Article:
Long before the registered nurses at the Ohio State University Wexner Medical Center in Columbus began negotiating for a new contract, members laid the groundwork for their plan to achieve a landmark agreement.
On July 11, the nearly 4,000-member Ohio State University Nurses Organization/Ohio Nurses Association ratified a three-year agreement that includes wage increases between 15 and 18 percent for most members, safe minimum nurse-to-patient ratios, and a phaseout of mandatory overtime.
“Our nurses pushed the medical center to join us in raising the bar for our patients, and through months of collective action among our members, we were able to secure a monumental contract that benefits everyone,” says OSUNO President Rick Lucas.
“OSU is among a handful of unionized hospitals with staffing ratios,” says Kyle Arnone, deputy director of the AFT’s Research and Strategic Initiatives Department. “These ratios are hospital-wide and enforceable. The contract also limits mandatory overtime, which is a provision that only a handful of contracts include,” he adds. “To have both ratios and limits on overtime together is extremely rare, and that’s what makes this contract special. In theory, these provisions will require the hospital to hire new staff.”
A survey of OSUNO members determined that their top concerns were safe staffing with safe patient limits and ending mandatory overtime; these issues became the focus of the contract campaign.
Staffing had long been a concern for the nurses at the hospital. In 2017, OSUNO filed a mass grievance over staffing cuts in the progressive care unit that had resulted in increased patient load and put the nurses at risk. “That was our first big collection action, and we were able to beat back a lot of the hospital’s staffing changes,” says Lucas. “We knew with this contract that we were going to target staffing and mandating.”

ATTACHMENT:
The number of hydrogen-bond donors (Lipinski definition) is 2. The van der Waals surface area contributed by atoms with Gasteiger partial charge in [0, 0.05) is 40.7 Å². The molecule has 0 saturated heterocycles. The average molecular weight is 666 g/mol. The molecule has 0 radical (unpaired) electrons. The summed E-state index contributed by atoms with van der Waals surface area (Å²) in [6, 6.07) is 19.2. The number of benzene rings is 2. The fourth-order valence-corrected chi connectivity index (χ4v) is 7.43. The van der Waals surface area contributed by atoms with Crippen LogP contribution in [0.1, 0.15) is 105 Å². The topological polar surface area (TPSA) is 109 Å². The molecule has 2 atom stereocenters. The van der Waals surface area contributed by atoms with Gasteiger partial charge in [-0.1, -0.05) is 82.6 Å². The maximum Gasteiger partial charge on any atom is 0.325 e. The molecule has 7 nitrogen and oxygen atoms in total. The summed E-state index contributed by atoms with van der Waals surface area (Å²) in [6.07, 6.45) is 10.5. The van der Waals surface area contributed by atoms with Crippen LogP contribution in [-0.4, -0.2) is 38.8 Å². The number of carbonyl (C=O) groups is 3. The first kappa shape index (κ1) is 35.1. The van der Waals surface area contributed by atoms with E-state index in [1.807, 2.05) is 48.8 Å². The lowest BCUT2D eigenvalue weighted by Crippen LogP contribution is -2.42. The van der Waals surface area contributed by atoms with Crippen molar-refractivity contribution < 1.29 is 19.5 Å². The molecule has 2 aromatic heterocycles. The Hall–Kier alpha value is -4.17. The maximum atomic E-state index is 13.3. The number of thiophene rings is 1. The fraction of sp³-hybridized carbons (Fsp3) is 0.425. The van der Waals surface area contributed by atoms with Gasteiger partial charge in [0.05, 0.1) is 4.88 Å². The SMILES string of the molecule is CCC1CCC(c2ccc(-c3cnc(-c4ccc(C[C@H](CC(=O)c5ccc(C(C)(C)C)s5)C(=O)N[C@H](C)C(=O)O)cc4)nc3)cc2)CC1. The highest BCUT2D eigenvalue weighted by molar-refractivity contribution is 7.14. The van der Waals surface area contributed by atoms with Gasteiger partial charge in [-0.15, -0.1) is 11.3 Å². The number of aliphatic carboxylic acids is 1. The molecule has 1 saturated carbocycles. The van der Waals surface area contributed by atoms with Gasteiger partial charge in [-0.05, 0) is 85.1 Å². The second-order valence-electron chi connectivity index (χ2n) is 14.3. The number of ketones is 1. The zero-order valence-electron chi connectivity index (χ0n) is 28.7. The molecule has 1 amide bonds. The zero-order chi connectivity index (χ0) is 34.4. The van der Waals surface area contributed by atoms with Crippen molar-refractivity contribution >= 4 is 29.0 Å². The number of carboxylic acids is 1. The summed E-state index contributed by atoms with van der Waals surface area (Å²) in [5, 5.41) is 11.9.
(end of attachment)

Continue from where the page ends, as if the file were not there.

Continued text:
OSUNO began the campaign by making changes to the composition of the bargaining committee. The union included nurses from across the hospital with a mix of experience. For the first time, bargaining sessions were open to members, and they were later invited to share their personal stories about wages, staffing and mandatory overtime.
“Hearing others come and speak to the folks across the table and give them real-life scenarios really moved management,” says Bret Apple, a registered nurse who has worked in the operating room/surgery at the hospital for eight years.
To keep members up to date on contract negotiations, the bargaining teams used the Hustle app and social media. “I’ve gone through four contract negotiations in my career, and I’ve never had any communication about bargaining as it was going on,” says Apple. “We were always in the dark” until an agreement was reached.
“We also talked to members about what was going on,” says Amy Pompeii, a registered nurse who works the float pool in the hospital’s medical/surgical units. “The member engagement was high because we were there and visible on the units.”